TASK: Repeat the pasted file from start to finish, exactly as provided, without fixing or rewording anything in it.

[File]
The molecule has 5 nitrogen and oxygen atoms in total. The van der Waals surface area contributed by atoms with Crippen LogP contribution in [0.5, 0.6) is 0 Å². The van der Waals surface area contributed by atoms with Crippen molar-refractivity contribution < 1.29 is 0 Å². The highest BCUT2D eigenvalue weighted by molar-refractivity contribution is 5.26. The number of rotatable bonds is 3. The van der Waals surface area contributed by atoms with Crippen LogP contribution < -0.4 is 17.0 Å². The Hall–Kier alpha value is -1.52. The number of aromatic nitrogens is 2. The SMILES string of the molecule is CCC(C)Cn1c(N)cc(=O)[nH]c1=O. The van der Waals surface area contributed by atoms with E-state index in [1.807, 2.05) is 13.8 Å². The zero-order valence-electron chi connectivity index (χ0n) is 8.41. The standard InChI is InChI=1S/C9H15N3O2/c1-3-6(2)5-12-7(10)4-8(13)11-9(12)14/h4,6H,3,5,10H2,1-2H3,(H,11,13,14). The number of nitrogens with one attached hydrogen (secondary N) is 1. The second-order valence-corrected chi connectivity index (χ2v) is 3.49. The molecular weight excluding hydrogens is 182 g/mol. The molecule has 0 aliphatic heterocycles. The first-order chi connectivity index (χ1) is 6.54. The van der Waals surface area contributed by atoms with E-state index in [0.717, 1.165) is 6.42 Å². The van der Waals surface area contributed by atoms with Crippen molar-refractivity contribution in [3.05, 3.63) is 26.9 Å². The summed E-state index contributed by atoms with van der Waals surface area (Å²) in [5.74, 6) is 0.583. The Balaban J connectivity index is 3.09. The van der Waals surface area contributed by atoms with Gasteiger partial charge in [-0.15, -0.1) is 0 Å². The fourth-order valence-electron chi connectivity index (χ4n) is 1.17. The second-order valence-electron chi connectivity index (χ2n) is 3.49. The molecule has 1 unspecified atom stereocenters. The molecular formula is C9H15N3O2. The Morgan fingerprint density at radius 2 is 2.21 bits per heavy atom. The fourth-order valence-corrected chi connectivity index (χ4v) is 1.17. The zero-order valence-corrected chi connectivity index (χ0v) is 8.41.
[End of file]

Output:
The molecule has 5 nitrogen and oxygen atoms in total. The van der Waals surface area contributed by atoms with Crippen LogP contribution in [0.5, 0.6) is 0 Å². The van der Waals surface area contributed by atoms with Crippen molar-refractivity contribution < 1.29 is 0 Å². The highest BCUT2D eigenvalue weighted by molar-refractivity contribution is 5.26. The number of rotatable bonds is 3. The van der Waals surface area contributed by atoms with Crippen LogP contribution < -0.4 is 17.0 Å². The Hall–Kier alpha value is -1.52. The number of aromatic nitrogens is 2. The SMILES string of the molecule is CCC(C)Cn1c(N)cc(=O)[nH]c1=O. The van der Waals surface area contributed by atoms with E-state index in [1.807, 2.05) is 13.8 Å². The zero-order valence-electron chi connectivity index (χ0n) is 8.41. The standard InChI is InChI=1S/C9H15N3O2/c1-3-6(2)5-12-7(10)4-8(13)11-9(12)14/h4,6H,3,5,10H2,1-2H3,(H,11,13,14). The number of nitrogens with one attached hydrogen (secondary N) is 1. The second-order valence-corrected chi connectivity index (χ2v) is 3.49. The molecular weight excluding hydrogens is 182 g/mol. The molecule has 0 aliphatic heterocycles. The first-order chi connectivity index (χ1) is 6.54. The van der Waals surface area contributed by atoms with E-state index in [0.717, 1.165) is 6.42 Å². The van der Waals surface area contributed by atoms with Crippen molar-refractivity contribution in [3.05, 3.63) is 26.9 Å². The summed E-state index contributed by atoms with van der Waals surface area (Å²) in [5.74, 6) is 0.583. The Balaban J connectivity index is 3.09. The van der Waals surface area contributed by atoms with Gasteiger partial charge in [-0.15, -0.1) is 0 Å². The fourth-order valence-electron chi connectivity index (χ4n) is 1.17. The second-order valence-electron chi connectivity index (χ2n) is 3.49. The molecule has 1 unspecified atom stereocenters. The molecular formula is C9H15N3O2. The Morgan fingerprint density at radius 2 is 2.21 bits per heavy atom. The fourth-order valence-corrected chi connectivity index (χ4v) is 1.17. The zero-order valence-corrected chi connectivity index (χ0v) is 8.41.